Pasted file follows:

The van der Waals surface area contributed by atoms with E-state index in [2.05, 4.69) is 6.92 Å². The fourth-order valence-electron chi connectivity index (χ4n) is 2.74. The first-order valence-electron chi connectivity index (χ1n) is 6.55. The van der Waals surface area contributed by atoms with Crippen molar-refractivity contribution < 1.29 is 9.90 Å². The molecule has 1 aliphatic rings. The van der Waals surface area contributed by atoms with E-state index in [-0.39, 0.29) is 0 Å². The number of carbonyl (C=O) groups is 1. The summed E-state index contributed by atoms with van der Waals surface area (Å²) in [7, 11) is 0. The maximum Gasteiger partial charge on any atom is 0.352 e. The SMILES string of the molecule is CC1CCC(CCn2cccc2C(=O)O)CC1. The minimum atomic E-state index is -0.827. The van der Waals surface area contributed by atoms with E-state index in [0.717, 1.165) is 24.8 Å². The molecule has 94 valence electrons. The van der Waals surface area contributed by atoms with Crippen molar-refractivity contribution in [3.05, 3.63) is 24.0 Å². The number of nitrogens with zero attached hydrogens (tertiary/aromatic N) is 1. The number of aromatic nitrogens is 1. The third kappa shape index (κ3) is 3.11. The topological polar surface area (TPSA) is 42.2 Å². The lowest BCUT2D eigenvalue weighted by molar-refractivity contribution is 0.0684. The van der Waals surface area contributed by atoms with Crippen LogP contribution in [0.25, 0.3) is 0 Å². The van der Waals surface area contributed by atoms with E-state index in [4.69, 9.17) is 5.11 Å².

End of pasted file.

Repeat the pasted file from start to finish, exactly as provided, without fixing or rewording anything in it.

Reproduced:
The van der Waals surface area contributed by atoms with E-state index in [2.05, 4.69) is 6.92 Å². The fourth-order valence-electron chi connectivity index (χ4n) is 2.74. The first-order valence-electron chi connectivity index (χ1n) is 6.55. The van der Waals surface area contributed by atoms with Crippen molar-refractivity contribution < 1.29 is 9.90 Å². The molecule has 1 aliphatic rings. The van der Waals surface area contributed by atoms with E-state index in [-0.39, 0.29) is 0 Å². The number of carbonyl (C=O) groups is 1. The summed E-state index contributed by atoms with van der Waals surface area (Å²) in [7, 11) is 0. The maximum Gasteiger partial charge on any atom is 0.352 e. The SMILES string of the molecule is CC1CCC(CCn2cccc2C(=O)O)CC1. The minimum atomic E-state index is -0.827. The van der Waals surface area contributed by atoms with E-state index in [0.717, 1.165) is 24.8 Å². The molecule has 94 valence electrons. The van der Waals surface area contributed by atoms with Crippen molar-refractivity contribution in [3.05, 3.63) is 24.0 Å². The number of nitrogens with zero attached hydrogens (tertiary/aromatic N) is 1. The number of aromatic nitrogens is 1. The third kappa shape index (κ3) is 3.11. The topological polar surface area (TPSA) is 42.2 Å². The lowest BCUT2D eigenvalue weighted by molar-refractivity contribution is 0.0684. The van der Waals surface area contributed by atoms with Crippen LogP contribution in [0.25, 0.3) is 0 Å². The van der Waals surface area contributed by atoms with E-state index in [4.69, 9.17) is 5.11 Å².